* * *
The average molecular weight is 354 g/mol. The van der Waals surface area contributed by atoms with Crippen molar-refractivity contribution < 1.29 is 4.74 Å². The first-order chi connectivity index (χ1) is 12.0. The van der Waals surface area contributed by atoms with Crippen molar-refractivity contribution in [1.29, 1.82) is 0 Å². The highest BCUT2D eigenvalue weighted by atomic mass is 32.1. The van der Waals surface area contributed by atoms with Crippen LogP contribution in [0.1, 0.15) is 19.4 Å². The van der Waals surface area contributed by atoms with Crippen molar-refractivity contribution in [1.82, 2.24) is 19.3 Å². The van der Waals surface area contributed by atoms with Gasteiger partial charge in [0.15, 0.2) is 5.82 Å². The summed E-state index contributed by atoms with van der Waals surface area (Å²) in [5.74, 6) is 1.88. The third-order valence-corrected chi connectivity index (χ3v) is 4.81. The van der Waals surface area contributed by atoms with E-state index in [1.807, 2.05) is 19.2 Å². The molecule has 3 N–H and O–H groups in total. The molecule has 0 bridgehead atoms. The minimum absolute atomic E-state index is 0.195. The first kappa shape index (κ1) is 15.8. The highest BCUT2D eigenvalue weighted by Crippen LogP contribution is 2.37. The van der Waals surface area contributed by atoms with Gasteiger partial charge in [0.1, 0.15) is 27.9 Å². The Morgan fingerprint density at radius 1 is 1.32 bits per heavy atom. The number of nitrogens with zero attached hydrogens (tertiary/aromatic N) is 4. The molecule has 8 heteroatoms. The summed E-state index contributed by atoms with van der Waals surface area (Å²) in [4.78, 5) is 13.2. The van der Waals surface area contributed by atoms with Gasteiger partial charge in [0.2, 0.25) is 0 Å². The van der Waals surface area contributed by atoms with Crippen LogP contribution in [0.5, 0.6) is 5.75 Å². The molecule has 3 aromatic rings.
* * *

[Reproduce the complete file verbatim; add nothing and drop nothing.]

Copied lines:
The average molecular weight is 354 g/mol. The van der Waals surface area contributed by atoms with Crippen molar-refractivity contribution < 1.29 is 4.74 Å². The first-order chi connectivity index (χ1) is 12.0. The van der Waals surface area contributed by atoms with Crippen molar-refractivity contribution in [1.29, 1.82) is 0 Å². The highest BCUT2D eigenvalue weighted by atomic mass is 32.1. The van der Waals surface area contributed by atoms with Crippen LogP contribution in [0.1, 0.15) is 19.4 Å². The van der Waals surface area contributed by atoms with Crippen molar-refractivity contribution in [1.82, 2.24) is 19.3 Å². The van der Waals surface area contributed by atoms with Gasteiger partial charge in [0.15, 0.2) is 5.82 Å². The summed E-state index contributed by atoms with van der Waals surface area (Å²) in [5.74, 6) is 1.88. The third-order valence-corrected chi connectivity index (χ3v) is 4.81. The van der Waals surface area contributed by atoms with E-state index in [1.807, 2.05) is 19.2 Å². The molecule has 3 N–H and O–H groups in total. The molecule has 0 bridgehead atoms. The minimum absolute atomic E-state index is 0.195. The first kappa shape index (κ1) is 15.8. The highest BCUT2D eigenvalue weighted by Crippen LogP contribution is 2.37. The van der Waals surface area contributed by atoms with Gasteiger partial charge in [0.1, 0.15) is 27.9 Å². The Morgan fingerprint density at radius 1 is 1.32 bits per heavy atom. The number of nitrogens with zero attached hydrogens (tertiary/aromatic N) is 4. The molecule has 8 heteroatoms. The summed E-state index contributed by atoms with van der Waals surface area (Å²) in [4.78, 5) is 13.2. The van der Waals surface area contributed by atoms with Gasteiger partial charge in [0.2, 0.25) is 0 Å². The van der Waals surface area contributed by atoms with Crippen LogP contribution in [0.5, 0.6) is 5.75 Å². The molecule has 3 aromatic rings.